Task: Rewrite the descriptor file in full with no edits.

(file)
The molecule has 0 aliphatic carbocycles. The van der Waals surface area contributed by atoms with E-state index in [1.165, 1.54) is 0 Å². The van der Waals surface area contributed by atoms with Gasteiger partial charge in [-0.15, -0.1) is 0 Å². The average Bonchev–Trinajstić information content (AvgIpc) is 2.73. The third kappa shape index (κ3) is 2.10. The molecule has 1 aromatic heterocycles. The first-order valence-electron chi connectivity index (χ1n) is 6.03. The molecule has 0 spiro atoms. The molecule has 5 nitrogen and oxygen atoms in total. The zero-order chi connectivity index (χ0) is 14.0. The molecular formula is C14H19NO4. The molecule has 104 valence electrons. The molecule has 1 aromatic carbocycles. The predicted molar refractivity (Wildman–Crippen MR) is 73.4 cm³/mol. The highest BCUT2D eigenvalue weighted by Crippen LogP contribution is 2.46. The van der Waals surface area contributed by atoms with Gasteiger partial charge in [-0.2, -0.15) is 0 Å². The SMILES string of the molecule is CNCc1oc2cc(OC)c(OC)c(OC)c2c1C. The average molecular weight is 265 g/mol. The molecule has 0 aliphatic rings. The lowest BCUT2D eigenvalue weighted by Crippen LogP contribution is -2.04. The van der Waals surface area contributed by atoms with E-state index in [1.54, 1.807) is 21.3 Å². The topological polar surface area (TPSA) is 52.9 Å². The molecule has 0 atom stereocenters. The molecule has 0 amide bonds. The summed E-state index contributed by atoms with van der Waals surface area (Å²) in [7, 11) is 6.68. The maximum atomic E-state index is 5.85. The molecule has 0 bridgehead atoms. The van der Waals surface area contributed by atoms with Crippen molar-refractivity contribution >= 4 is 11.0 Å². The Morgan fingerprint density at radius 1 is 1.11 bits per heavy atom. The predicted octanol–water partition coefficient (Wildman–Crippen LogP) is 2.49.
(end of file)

The molecule has 0 aliphatic carbocycles. The van der Waals surface area contributed by atoms with E-state index in [1.165, 1.54) is 0 Å². The van der Waals surface area contributed by atoms with Gasteiger partial charge in [-0.15, -0.1) is 0 Å². The average Bonchev–Trinajstić information content (AvgIpc) is 2.73. The third kappa shape index (κ3) is 2.10. The molecule has 1 aromatic heterocycles. The first-order valence-electron chi connectivity index (χ1n) is 6.03. The molecule has 0 spiro atoms. The molecule has 5 nitrogen and oxygen atoms in total. The zero-order chi connectivity index (χ0) is 14.0. The molecular formula is C14H19NO4. The molecule has 104 valence electrons. The molecule has 1 aromatic carbocycles. The predicted molar refractivity (Wildman–Crippen MR) is 73.4 cm³/mol. The highest BCUT2D eigenvalue weighted by Crippen LogP contribution is 2.46. The van der Waals surface area contributed by atoms with Gasteiger partial charge in [-0.2, -0.15) is 0 Å². The SMILES string of the molecule is CNCc1oc2cc(OC)c(OC)c(OC)c2c1C. The average molecular weight is 265 g/mol. The molecule has 0 aliphatic rings. The lowest BCUT2D eigenvalue weighted by Crippen LogP contribution is -2.04. The van der Waals surface area contributed by atoms with E-state index in [1.54, 1.807) is 21.3 Å². The topological polar surface area (TPSA) is 52.9 Å². The molecule has 0 atom stereocenters. The molecule has 0 amide bonds. The summed E-state index contributed by atoms with van der Waals surface area (Å²) in [7, 11) is 6.68. The maximum atomic E-state index is 5.85. The molecule has 0 bridgehead atoms. The van der Waals surface area contributed by atoms with Crippen molar-refractivity contribution >= 4 is 11.0 Å². The Morgan fingerprint density at radius 1 is 1.11 bits per heavy atom. The predicted octanol–water partition coefficient (Wildman–Crippen LogP) is 2.49.